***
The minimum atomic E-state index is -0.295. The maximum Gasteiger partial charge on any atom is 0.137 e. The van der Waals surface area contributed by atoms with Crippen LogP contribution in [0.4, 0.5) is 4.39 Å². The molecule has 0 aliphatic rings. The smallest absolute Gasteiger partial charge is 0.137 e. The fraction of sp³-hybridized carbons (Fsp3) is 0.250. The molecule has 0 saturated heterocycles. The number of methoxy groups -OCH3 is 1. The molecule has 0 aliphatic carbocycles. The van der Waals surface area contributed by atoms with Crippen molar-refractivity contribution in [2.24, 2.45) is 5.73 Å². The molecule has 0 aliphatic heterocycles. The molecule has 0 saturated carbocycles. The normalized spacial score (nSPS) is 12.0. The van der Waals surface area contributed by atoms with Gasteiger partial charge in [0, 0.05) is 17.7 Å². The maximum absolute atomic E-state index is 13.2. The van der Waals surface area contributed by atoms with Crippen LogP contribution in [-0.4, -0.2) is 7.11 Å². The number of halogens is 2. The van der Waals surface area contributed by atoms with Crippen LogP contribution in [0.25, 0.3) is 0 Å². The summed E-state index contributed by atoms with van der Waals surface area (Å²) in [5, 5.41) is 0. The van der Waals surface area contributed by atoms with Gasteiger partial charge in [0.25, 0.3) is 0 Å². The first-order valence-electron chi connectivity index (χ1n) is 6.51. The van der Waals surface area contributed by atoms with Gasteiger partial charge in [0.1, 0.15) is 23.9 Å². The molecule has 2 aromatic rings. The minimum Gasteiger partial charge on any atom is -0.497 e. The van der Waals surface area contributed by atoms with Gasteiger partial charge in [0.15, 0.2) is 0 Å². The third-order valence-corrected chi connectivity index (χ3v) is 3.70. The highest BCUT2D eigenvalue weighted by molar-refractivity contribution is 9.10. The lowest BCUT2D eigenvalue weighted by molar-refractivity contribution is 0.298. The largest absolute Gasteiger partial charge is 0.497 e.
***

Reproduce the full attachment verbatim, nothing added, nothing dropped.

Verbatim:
The minimum atomic E-state index is -0.295. The maximum Gasteiger partial charge on any atom is 0.137 e. The van der Waals surface area contributed by atoms with Crippen LogP contribution in [0.4, 0.5) is 4.39 Å². The molecule has 0 aliphatic rings. The smallest absolute Gasteiger partial charge is 0.137 e. The fraction of sp³-hybridized carbons (Fsp3) is 0.250. The molecule has 0 saturated heterocycles. The number of methoxy groups -OCH3 is 1. The molecule has 0 aliphatic carbocycles. The van der Waals surface area contributed by atoms with Crippen molar-refractivity contribution in [2.24, 2.45) is 5.73 Å². The molecule has 0 aliphatic heterocycles. The molecule has 0 saturated carbocycles. The normalized spacial score (nSPS) is 12.0. The van der Waals surface area contributed by atoms with Gasteiger partial charge in [0, 0.05) is 17.7 Å². The maximum absolute atomic E-state index is 13.2. The van der Waals surface area contributed by atoms with Crippen LogP contribution in [-0.4, -0.2) is 7.11 Å². The number of halogens is 2. The van der Waals surface area contributed by atoms with Crippen LogP contribution in [0.25, 0.3) is 0 Å². The summed E-state index contributed by atoms with van der Waals surface area (Å²) in [5, 5.41) is 0. The van der Waals surface area contributed by atoms with Gasteiger partial charge in [0.25, 0.3) is 0 Å². The first-order valence-electron chi connectivity index (χ1n) is 6.51. The van der Waals surface area contributed by atoms with Gasteiger partial charge in [0.1, 0.15) is 23.9 Å². The molecule has 2 aromatic rings. The minimum Gasteiger partial charge on any atom is -0.497 e. The van der Waals surface area contributed by atoms with Gasteiger partial charge in [0.15, 0.2) is 0 Å². The third-order valence-corrected chi connectivity index (χ3v) is 3.70. The highest BCUT2D eigenvalue weighted by molar-refractivity contribution is 9.10. The lowest BCUT2D eigenvalue weighted by molar-refractivity contribution is 0.298. The largest absolute Gasteiger partial charge is 0.497 e.